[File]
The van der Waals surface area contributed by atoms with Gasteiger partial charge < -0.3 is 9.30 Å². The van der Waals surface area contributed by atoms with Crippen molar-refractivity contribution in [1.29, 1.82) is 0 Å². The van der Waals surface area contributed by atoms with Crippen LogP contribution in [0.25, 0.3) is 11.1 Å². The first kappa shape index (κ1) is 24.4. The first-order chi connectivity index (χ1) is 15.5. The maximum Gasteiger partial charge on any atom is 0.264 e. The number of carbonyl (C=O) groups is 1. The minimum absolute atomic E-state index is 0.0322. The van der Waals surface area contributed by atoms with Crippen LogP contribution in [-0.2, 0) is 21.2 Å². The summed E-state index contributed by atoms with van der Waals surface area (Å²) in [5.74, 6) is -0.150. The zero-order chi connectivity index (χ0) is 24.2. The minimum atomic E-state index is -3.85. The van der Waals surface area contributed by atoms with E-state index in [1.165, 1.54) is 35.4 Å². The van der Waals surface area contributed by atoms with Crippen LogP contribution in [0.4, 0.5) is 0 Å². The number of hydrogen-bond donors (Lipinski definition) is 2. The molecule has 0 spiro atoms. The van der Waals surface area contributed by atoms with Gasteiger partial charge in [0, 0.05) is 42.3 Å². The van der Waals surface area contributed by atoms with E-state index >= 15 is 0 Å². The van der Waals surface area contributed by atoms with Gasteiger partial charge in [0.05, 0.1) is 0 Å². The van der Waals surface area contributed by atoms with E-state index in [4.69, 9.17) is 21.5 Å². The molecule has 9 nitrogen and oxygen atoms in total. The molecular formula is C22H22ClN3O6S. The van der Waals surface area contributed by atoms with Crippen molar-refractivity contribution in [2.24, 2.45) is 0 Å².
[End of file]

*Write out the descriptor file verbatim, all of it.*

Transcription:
The van der Waals surface area contributed by atoms with Gasteiger partial charge < -0.3 is 9.30 Å². The van der Waals surface area contributed by atoms with Crippen molar-refractivity contribution in [1.29, 1.82) is 0 Å². The van der Waals surface area contributed by atoms with Crippen LogP contribution in [0.25, 0.3) is 11.1 Å². The first kappa shape index (κ1) is 24.4. The first-order chi connectivity index (χ1) is 15.5. The maximum Gasteiger partial charge on any atom is 0.264 e. The number of carbonyl (C=O) groups is 1. The minimum absolute atomic E-state index is 0.0322. The van der Waals surface area contributed by atoms with Crippen LogP contribution in [-0.2, 0) is 21.2 Å². The summed E-state index contributed by atoms with van der Waals surface area (Å²) in [5.74, 6) is -0.150. The zero-order chi connectivity index (χ0) is 24.2. The minimum atomic E-state index is -3.85. The van der Waals surface area contributed by atoms with E-state index in [1.165, 1.54) is 35.4 Å². The van der Waals surface area contributed by atoms with Crippen LogP contribution in [0.4, 0.5) is 0 Å². The number of hydrogen-bond donors (Lipinski definition) is 2. The molecule has 0 spiro atoms. The van der Waals surface area contributed by atoms with Gasteiger partial charge in [0, 0.05) is 42.3 Å². The van der Waals surface area contributed by atoms with E-state index >= 15 is 0 Å². The van der Waals surface area contributed by atoms with Gasteiger partial charge in [0.05, 0.1) is 0 Å². The van der Waals surface area contributed by atoms with E-state index in [4.69, 9.17) is 21.5 Å². The molecule has 9 nitrogen and oxygen atoms in total. The molecular formula is C22H22ClN3O6S. The van der Waals surface area contributed by atoms with Crippen molar-refractivity contribution in [2.24, 2.45) is 0 Å².